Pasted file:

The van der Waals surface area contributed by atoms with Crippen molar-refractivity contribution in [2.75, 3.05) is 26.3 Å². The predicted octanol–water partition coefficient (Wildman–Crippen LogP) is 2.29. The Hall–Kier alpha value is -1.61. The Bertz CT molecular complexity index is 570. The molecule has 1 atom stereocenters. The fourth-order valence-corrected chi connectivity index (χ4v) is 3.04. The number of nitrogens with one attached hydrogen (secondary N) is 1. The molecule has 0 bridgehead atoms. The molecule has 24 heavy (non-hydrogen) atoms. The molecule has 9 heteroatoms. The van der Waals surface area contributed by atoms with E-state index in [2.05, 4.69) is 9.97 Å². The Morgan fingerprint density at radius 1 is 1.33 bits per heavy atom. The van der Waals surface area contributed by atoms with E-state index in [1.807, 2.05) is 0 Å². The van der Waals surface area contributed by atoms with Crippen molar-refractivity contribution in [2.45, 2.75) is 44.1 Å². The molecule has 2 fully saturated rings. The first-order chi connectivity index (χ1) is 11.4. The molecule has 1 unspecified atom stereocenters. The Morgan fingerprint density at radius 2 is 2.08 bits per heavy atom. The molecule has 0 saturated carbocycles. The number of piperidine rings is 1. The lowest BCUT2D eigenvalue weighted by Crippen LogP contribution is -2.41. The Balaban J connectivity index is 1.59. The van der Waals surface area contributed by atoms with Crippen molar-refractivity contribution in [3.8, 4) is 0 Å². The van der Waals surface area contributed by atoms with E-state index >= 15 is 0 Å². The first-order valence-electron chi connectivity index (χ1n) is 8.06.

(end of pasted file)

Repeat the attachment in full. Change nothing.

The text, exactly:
The van der Waals surface area contributed by atoms with Crippen molar-refractivity contribution in [2.75, 3.05) is 26.3 Å². The predicted octanol–water partition coefficient (Wildman–Crippen LogP) is 2.29. The Hall–Kier alpha value is -1.61. The Bertz CT molecular complexity index is 570. The molecule has 1 atom stereocenters. The fourth-order valence-corrected chi connectivity index (χ4v) is 3.04. The number of nitrogens with one attached hydrogen (secondary N) is 1. The molecule has 0 bridgehead atoms. The molecule has 24 heavy (non-hydrogen) atoms. The molecule has 9 heteroatoms. The van der Waals surface area contributed by atoms with E-state index in [2.05, 4.69) is 9.97 Å². The Morgan fingerprint density at radius 1 is 1.33 bits per heavy atom. The van der Waals surface area contributed by atoms with E-state index in [1.807, 2.05) is 0 Å². The van der Waals surface area contributed by atoms with Crippen molar-refractivity contribution in [2.45, 2.75) is 44.1 Å². The molecule has 2 fully saturated rings. The first-order chi connectivity index (χ1) is 11.4. The molecule has 1 unspecified atom stereocenters. The Morgan fingerprint density at radius 2 is 2.08 bits per heavy atom. The molecule has 0 saturated carbocycles. The number of piperidine rings is 1. The lowest BCUT2D eigenvalue weighted by Crippen LogP contribution is -2.41. The Balaban J connectivity index is 1.59. The van der Waals surface area contributed by atoms with Crippen molar-refractivity contribution in [3.8, 4) is 0 Å². The van der Waals surface area contributed by atoms with E-state index >= 15 is 0 Å². The first-order valence-electron chi connectivity index (χ1n) is 8.06.